OPINION Harold Fallon (AgwA): Marge

“The white space around a written or printed page, and especially the white space on the right side of the front and the left side of the back of each sheet. We have narrowed the margins too much. (…)

figuratively and colloquially: to have a margin. Give or leave the margin.”

(Littre, Dictionnaire de la Langue Française, 1863)

On the way back from a site visit in Charleroi, the scenery slides past the window on IC 3113 towards Brussels. Arcelor Mittal’s huge, semi-abandoned factories give way to a semi-rural landscape steadily filling with turnkey homes with double garage doors. Under the gray sky, industrial buildings made of steel sheets, glass offices, a concrete cooling tower at a gas power plant, plastered passive apartment blocks arise. And finally the terraced houses’ typical summer houses: a collage of half-derelict outbuildings paved with cobblestones.

The territory – its cities, its architecture – is a reflection of the society that produces it. At the same time, architecture is absolutely a driving force in the development of the society in which it operates.

The project we have just visited in Charleroi is the renovation of a monumental exhibition building with an integrated congress center, strongly supported by Europe, while studies show that the area is undoubtedly saturated with this type of program. In Molenbeek-Saint-Jean, we have just completed a school building in the former complex of Takeda, a pharmaceutical company that has moved its production abroad and is renting new offices a stone’s throw from the airport. In Antwerp, we have just participated in a competition where the city plans to demolish two buildings that are perfectly operational and can accommodate the planned program.

discouraging? Rejection and inaction quickly seem like a solution. Or carelessly cynically close your eyes, work as usual. No, we should rather see these contradictions as the condition for a living context, source of action and change. Marx would no doubt agree. Where then is the margin, the architect’s leeway to deliver meaningful work, to reveal these contradictions and bring about change?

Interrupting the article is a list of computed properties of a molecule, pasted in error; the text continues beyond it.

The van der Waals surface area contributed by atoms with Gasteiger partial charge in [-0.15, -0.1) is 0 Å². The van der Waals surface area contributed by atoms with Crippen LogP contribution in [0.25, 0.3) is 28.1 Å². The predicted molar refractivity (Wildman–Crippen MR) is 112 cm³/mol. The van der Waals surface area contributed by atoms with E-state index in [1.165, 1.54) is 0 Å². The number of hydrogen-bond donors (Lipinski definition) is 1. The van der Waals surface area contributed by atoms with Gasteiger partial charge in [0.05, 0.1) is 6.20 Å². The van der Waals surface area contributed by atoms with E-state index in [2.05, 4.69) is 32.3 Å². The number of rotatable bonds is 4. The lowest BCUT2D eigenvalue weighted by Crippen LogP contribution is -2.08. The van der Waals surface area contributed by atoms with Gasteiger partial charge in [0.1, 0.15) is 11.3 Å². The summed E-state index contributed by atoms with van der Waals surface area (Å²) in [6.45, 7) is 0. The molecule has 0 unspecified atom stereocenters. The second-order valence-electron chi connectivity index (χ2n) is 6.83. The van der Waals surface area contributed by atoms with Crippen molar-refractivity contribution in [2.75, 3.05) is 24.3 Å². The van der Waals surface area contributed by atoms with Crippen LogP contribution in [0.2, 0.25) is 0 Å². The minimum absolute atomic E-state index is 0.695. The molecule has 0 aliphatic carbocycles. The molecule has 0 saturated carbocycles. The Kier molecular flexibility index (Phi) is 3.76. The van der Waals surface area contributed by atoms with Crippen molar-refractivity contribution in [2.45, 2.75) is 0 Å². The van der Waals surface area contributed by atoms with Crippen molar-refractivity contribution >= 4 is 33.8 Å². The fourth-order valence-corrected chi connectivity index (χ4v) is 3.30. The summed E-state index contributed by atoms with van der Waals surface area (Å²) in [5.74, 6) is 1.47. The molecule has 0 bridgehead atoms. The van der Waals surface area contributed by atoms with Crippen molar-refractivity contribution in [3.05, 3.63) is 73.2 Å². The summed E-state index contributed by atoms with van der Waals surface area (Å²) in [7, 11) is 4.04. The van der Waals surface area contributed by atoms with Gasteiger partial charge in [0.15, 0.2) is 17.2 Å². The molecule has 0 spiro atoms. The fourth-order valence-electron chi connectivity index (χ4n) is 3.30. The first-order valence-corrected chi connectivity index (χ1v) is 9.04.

In Charleroi we have proposed a drastic concentration of the programmed spaces, releasing large semi-protected structures: conscious excess with space for appropriation. For the school in Molenbeek-Saint-Jean, we proposed to furnish the existing building with materials that we could dismantle and reuse on site: partitions, false ceilings, techniques, insulation. In Antwerp, we demonstrated that the proposed master plan was not incompatible with the preservation of one of the buildings, and that the other building, after dismantling, could largely be reused on the future construction site.

Granted, these are margins. It’s not much, but it might be enough. And if it is enough, it is probably necessary. In addition to recognizing a project’s contradictions, there is a small leeway between the rigid definition of a project and the requirements of an architectural task, a space for commitment and creativity. However small this space may be, it is a condition for the project’s imagination and dynamism.

This margin is undefined. It can therefore serve as an engine for society’s transformation. Standards, regulations, tools, certificates, procedures, laboratories, plans and guides, with the corresponding specialists, have become ubiquitous in design and construction. We know them: EPB, CSS, PHPP, Totem, NIBE, BIM, Well, Breeam, NZE, RUP or PCA, PRAS or structure plan, NBN, WTCB, NIT.

It looks like they will remove the awkward white space around the page. However, it is significant. It is in the margin that we can comment, manipulate, relativize, refer to and enlarge the frame. As for Fermat then, it is in the margin that new ideas are born.

This margin is hard to find. It is because it must be sought that it frees us from the frame. The margin means that the project can carry an awareness, a project about a possible change, about a new movement, about a commitment.

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